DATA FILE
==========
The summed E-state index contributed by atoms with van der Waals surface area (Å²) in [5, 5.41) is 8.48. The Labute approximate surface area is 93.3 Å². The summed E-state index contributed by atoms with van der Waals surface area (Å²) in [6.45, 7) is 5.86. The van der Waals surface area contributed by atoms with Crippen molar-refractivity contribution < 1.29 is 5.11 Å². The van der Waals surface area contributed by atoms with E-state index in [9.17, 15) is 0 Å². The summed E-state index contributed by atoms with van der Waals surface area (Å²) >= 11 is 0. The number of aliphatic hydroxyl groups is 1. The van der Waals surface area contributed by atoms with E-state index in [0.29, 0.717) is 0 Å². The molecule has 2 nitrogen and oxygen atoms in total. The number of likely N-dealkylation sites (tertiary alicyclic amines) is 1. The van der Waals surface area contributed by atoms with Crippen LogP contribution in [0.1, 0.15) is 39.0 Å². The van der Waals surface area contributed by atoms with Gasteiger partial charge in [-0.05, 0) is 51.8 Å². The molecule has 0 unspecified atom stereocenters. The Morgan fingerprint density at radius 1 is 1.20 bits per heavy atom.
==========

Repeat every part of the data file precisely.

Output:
The summed E-state index contributed by atoms with van der Waals surface area (Å²) in [5, 5.41) is 8.48. The Labute approximate surface area is 93.3 Å². The summed E-state index contributed by atoms with van der Waals surface area (Å²) in [6.45, 7) is 5.86. The van der Waals surface area contributed by atoms with Crippen molar-refractivity contribution < 1.29 is 5.11 Å². The van der Waals surface area contributed by atoms with E-state index in [9.17, 15) is 0 Å². The summed E-state index contributed by atoms with van der Waals surface area (Å²) >= 11 is 0. The number of aliphatic hydroxyl groups is 1. The van der Waals surface area contributed by atoms with E-state index in [0.29, 0.717) is 0 Å². The molecule has 2 nitrogen and oxygen atoms in total. The number of likely N-dealkylation sites (tertiary alicyclic amines) is 1. The van der Waals surface area contributed by atoms with Crippen LogP contribution in [0.1, 0.15) is 39.0 Å². The van der Waals surface area contributed by atoms with Gasteiger partial charge in [-0.05, 0) is 51.8 Å². The molecule has 0 unspecified atom stereocenters. The Morgan fingerprint density at radius 1 is 1.20 bits per heavy atom.